University officials have their fingers crossed.

Jess Cox

Gov. Jennifer Granholm is expected to announce today a proposed budget for fiscal year 2007 that would boost higher education funding by about $30 million, or 2 percent.

If Granholm makes the proposal and the Legislature approves, it will mark the first time during the tenure of University President Mary Sue Coleman that state funding to the University has increased.

When Coleman became president in 2002, the state’s allocation to the University was $363.6 million, down 1.6 percent from the previous year. Since then, the state has slashed the University’s allocation three years straight. Last year, it fell to $316.3 million, $50 million less than it had been only four years before.

Coleman told the LSA Student Government in a meeting last month that she considers the budget cuts a detriment to the state as well as to the University.

“The days where people didn’t need to worry about higher education to get a job are over,” Coleman said. “Even in the car industry, it’s over.”

If the state keeps cutting funding for higher education, the state’s most talented students will go elsewhere, Coleman said.

“I will keep arguing for the University, because I honestly believe there’s no better way the state can invest their money than in higher education,” she said.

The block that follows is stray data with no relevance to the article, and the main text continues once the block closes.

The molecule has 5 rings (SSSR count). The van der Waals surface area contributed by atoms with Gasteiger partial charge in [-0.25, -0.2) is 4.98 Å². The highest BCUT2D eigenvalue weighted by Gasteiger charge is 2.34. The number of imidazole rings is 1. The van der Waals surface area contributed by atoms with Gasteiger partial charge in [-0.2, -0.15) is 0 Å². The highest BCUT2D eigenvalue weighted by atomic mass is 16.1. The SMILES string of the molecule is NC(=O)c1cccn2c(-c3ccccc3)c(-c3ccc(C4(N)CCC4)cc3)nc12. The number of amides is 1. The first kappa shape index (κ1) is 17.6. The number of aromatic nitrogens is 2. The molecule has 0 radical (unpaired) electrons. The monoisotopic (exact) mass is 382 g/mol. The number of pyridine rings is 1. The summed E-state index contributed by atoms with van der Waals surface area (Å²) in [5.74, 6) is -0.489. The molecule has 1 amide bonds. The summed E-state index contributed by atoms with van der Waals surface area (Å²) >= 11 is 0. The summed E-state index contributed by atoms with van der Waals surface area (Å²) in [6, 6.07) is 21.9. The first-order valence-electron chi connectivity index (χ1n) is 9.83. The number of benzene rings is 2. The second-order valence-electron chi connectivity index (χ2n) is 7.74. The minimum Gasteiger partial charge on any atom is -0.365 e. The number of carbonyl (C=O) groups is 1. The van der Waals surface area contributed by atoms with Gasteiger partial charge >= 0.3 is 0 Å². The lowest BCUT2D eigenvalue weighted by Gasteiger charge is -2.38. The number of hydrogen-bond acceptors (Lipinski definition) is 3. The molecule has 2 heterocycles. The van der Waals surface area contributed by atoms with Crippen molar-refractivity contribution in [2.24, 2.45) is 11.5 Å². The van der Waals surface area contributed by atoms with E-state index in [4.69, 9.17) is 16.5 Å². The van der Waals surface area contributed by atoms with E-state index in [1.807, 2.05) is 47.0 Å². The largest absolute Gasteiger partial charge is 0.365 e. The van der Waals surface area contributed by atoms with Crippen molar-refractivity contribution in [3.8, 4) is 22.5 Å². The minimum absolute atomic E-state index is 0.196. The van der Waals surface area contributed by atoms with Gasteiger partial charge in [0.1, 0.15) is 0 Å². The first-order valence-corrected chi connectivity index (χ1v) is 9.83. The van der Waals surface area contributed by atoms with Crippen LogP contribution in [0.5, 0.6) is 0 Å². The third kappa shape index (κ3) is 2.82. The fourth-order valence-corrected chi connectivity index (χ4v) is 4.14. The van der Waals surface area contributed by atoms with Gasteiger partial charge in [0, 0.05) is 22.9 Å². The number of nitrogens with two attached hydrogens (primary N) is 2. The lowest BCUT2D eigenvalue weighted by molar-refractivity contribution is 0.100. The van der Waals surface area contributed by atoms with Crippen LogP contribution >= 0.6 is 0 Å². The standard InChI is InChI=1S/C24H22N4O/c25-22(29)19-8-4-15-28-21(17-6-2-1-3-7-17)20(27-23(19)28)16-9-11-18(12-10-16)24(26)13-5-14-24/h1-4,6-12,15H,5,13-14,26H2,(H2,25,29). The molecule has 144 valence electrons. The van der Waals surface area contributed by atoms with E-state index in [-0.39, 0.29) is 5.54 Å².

While the possibility of an increase has enthused administrators, they remain concerned about the accuracy of the reports about the increase, said Cynthia Wilbanks, University vice president for government relations.

“People are optimistic, but we have to be pretty cautious about these things,” Wilbanks said.

A spokesman for Granholm said he could not comment on the content of the budget until it is officially released tomorrow.

University administration first heard the rumor from the Gongwer Michigan Report a daily newsletter covering Michigan state government and politics, University spokeswoman Julie Peterson said.

Gongwer reported recently that Granholm has dropped hints about a possible increase to the state’s higher education budget.

The article also contained details about the budget increases, which the reporter received from an anonymous source.

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